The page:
Last Updated on May 6, 2015, by eNotes Editorial. Word Count: 479
Aidoo was born Christina Ama Aidoo on March 23, 1940, in Abeadzi Kyiakor, what was then called the Gold Coast (later known as Ghana). She was the daughter of Nana Yaw Fama and his wife Maame Abba Abasema. Her father was a chief of Abeadzi Kyiakor (located in south central...
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Aidoo was born Christina Ama Aidoo on March 23, 1940, in Abeadzi Kyiakor, what was then called the Gold Coast (later known as Ghana). She was the daughter of Nana Yaw Fama and his wife Maame Abba Abasema. Her father was a chief of Abeadzi Kyiakor (located in south central Ghana) and raised as royalty. Though women were not often educated at the time, Aidoo's father believed that for the good of Africa, both women and men should be well-educated. She attended Wesley Girls High School in Cape Coast, Ghana. By the age of fifteen, Aidoo wanted to be a writer. Aidoo later entered the University of Ghana in Legon. Before graduating in 1964, Aidoo took classes with Efua Sutherland, a famous Ghanian dramatist with an interest in folklore. Aidoo began writing in English, though her first language is Fanti, using traditional forms.
After graduation, Aidoo spent two years (1964-66) as a junior research fellow at her alma mater. It was here that she wrote her first drama, The Dilemma of a Ghost. Focusing on an African-American woman who has come to her new husband's homeland and the cultural problems that ensue, the play was performed at the University of Ghana in 1964 and published in 1965 to mixed reviews. Aidoo left Ghana for two years, 1967 to 1969, to go to the United States for a creative writing fellowship at Stanford University. While there, Aidoo began work on another play, Anowa (1970). This play also focused on the problems of a woman, the title character.
When Aidoo returned to Ghana, she began to teach English at the University of Cape Coast, beginning in 1970. While focusing on teaching, Aidoo also continued to write. That year she published a short story collection, No Sweetness Here. The collection included stories she had written as early as her days as a student. Aidoo published her first novel in 1977, Our Sister Killjoy: or, Reflections from a Black-Eye Squint. Combining verse with prose, the novel was regarded as innovative. Aidoo would not publish anything major for eight years. One reason for this break in her writing career was politics. From 1982 to 1983, Aidoo took a post in the Ghanaian government headed by Jerry Rawlings. She was the minister of education. However, because of her radical views, Aidoo was forced out of the position and her native country. With her daughter Kinni Likimani, Aidoo moved to Zimbabwe, which became her primary residence.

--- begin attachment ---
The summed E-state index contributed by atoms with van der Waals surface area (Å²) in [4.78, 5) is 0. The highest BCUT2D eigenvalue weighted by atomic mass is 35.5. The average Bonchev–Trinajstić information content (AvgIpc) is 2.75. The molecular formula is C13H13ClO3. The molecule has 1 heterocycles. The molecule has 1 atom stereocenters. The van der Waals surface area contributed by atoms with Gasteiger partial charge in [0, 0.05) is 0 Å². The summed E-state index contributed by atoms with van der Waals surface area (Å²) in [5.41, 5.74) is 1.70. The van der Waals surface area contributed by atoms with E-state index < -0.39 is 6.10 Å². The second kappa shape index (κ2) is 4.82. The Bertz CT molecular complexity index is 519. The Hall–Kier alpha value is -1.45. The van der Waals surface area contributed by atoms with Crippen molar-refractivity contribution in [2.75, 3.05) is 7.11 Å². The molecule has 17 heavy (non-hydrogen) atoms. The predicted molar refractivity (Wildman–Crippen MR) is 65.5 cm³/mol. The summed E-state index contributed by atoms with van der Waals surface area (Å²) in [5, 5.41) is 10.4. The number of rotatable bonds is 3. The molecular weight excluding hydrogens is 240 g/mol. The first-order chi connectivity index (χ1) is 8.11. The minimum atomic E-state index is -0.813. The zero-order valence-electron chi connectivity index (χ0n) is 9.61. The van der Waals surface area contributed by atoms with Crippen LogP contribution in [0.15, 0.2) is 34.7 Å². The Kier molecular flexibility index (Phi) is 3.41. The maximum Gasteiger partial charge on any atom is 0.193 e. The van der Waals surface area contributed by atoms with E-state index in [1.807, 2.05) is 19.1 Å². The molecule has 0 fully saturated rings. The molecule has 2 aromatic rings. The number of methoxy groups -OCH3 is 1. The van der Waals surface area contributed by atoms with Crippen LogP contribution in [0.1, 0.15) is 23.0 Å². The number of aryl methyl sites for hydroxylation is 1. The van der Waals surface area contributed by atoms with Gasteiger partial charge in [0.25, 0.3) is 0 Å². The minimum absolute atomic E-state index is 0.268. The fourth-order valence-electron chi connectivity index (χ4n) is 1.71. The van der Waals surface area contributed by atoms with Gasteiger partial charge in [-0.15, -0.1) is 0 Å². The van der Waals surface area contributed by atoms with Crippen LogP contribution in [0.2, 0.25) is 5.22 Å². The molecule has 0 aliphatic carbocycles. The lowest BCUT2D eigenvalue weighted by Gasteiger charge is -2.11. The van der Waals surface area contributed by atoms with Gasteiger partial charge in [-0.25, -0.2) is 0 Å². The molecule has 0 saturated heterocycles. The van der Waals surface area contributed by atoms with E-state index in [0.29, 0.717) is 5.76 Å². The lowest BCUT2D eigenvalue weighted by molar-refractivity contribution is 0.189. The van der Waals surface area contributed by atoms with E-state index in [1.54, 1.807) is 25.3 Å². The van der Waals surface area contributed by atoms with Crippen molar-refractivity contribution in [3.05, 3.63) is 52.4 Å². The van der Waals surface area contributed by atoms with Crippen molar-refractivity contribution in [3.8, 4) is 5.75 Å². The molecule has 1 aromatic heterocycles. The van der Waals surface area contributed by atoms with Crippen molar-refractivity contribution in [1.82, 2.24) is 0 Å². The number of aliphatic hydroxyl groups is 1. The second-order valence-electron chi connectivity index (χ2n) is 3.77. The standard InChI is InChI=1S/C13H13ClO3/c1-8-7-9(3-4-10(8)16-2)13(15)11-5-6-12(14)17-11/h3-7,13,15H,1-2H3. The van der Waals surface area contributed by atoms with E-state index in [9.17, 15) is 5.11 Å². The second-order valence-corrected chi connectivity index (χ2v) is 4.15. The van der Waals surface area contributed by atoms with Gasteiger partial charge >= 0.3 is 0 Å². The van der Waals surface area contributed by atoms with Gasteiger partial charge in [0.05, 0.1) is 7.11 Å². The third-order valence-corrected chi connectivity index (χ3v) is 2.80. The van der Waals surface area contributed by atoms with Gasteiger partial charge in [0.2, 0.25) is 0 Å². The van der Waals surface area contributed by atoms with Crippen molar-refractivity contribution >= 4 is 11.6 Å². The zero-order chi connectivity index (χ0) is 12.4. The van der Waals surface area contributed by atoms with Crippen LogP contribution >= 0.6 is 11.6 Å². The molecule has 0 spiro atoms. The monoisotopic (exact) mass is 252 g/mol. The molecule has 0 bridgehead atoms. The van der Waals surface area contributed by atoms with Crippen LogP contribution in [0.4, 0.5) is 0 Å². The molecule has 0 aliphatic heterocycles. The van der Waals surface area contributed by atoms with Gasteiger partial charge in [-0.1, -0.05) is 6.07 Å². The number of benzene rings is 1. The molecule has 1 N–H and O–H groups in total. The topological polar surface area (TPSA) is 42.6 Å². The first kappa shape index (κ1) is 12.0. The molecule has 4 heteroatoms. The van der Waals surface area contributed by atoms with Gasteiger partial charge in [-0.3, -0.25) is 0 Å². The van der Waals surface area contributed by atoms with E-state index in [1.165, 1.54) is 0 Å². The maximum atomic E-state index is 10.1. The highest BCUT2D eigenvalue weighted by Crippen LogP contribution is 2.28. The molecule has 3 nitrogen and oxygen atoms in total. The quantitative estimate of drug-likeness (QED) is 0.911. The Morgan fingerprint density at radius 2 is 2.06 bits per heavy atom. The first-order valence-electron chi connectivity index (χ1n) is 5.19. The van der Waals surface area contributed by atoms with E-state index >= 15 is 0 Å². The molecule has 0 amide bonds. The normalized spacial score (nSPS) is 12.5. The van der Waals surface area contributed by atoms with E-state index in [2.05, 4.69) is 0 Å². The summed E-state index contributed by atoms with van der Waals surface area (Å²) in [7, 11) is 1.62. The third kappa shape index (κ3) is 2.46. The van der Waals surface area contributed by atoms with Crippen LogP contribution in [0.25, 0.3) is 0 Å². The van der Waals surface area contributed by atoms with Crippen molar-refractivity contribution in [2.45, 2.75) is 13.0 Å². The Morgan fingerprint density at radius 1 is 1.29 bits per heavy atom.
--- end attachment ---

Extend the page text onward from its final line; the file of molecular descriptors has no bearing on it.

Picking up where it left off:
Soon after the move, Aidoo resumed publishing. In 1985, she published her first collection of poems, Someone Talking to Sometime. She would publish other collections of short stories, poems, and children's literature throughout the 1990s. Her second major novel, Changes: A Love Story (1991), shared thematic concerns with Anowa, though it was set in contemporary times. While Aidoo continued to write, she also occasionally was a writer-in-residence and held visiting professorships in the United States while lecturing and making other appearances throughout the world.